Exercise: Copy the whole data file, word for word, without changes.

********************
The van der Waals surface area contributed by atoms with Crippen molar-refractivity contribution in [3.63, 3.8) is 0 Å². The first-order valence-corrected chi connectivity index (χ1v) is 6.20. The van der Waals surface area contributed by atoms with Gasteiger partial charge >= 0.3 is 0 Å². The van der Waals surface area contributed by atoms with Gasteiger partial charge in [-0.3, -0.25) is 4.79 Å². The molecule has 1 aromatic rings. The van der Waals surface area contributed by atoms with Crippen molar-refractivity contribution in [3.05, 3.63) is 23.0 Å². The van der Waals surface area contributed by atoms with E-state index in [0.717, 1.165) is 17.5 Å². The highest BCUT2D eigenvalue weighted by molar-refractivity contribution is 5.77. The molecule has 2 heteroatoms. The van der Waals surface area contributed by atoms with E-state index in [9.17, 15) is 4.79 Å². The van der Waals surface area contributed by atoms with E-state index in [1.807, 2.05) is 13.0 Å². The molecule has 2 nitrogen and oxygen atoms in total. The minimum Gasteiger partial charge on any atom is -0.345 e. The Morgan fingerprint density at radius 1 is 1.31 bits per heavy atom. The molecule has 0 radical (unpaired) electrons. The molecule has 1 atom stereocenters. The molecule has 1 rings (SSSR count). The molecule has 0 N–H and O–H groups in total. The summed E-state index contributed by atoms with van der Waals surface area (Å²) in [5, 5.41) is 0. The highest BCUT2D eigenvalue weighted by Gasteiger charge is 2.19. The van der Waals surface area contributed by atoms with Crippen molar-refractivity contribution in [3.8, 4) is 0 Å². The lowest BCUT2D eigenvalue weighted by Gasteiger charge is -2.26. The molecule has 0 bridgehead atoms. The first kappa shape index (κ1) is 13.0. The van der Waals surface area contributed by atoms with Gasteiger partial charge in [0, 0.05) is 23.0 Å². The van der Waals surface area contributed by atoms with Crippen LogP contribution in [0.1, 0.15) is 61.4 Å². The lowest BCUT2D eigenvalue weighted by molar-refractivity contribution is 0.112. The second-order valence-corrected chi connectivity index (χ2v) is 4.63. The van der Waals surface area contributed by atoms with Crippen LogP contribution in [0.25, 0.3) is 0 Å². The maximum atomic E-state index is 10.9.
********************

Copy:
The van der Waals surface area contributed by atoms with Crippen molar-refractivity contribution in [3.63, 3.8) is 0 Å². The first-order valence-corrected chi connectivity index (χ1v) is 6.20. The van der Waals surface area contributed by atoms with Gasteiger partial charge >= 0.3 is 0 Å². The van der Waals surface area contributed by atoms with Gasteiger partial charge in [-0.3, -0.25) is 4.79 Å². The molecule has 1 aromatic rings. The van der Waals surface area contributed by atoms with Crippen molar-refractivity contribution in [3.05, 3.63) is 23.0 Å². The van der Waals surface area contributed by atoms with E-state index in [0.717, 1.165) is 17.5 Å². The highest BCUT2D eigenvalue weighted by molar-refractivity contribution is 5.77. The molecule has 2 heteroatoms. The van der Waals surface area contributed by atoms with E-state index in [9.17, 15) is 4.79 Å². The van der Waals surface area contributed by atoms with E-state index in [1.807, 2.05) is 13.0 Å². The molecule has 2 nitrogen and oxygen atoms in total. The minimum Gasteiger partial charge on any atom is -0.345 e. The Morgan fingerprint density at radius 1 is 1.31 bits per heavy atom. The molecule has 0 radical (unpaired) electrons. The molecule has 1 atom stereocenters. The molecule has 1 rings (SSSR count). The molecule has 0 N–H and O–H groups in total. The summed E-state index contributed by atoms with van der Waals surface area (Å²) in [5, 5.41) is 0. The highest BCUT2D eigenvalue weighted by Gasteiger charge is 2.19. The van der Waals surface area contributed by atoms with Crippen molar-refractivity contribution in [3.8, 4) is 0 Å². The lowest BCUT2D eigenvalue weighted by Gasteiger charge is -2.26. The molecule has 0 bridgehead atoms. The first kappa shape index (κ1) is 13.0. The van der Waals surface area contributed by atoms with Gasteiger partial charge in [0, 0.05) is 23.0 Å². The van der Waals surface area contributed by atoms with Crippen LogP contribution in [0.1, 0.15) is 61.4 Å². The lowest BCUT2D eigenvalue weighted by molar-refractivity contribution is 0.112. The second-order valence-corrected chi connectivity index (χ2v) is 4.63. The van der Waals surface area contributed by atoms with Crippen LogP contribution in [0.25, 0.3) is 0 Å². The maximum atomic E-state index is 10.9.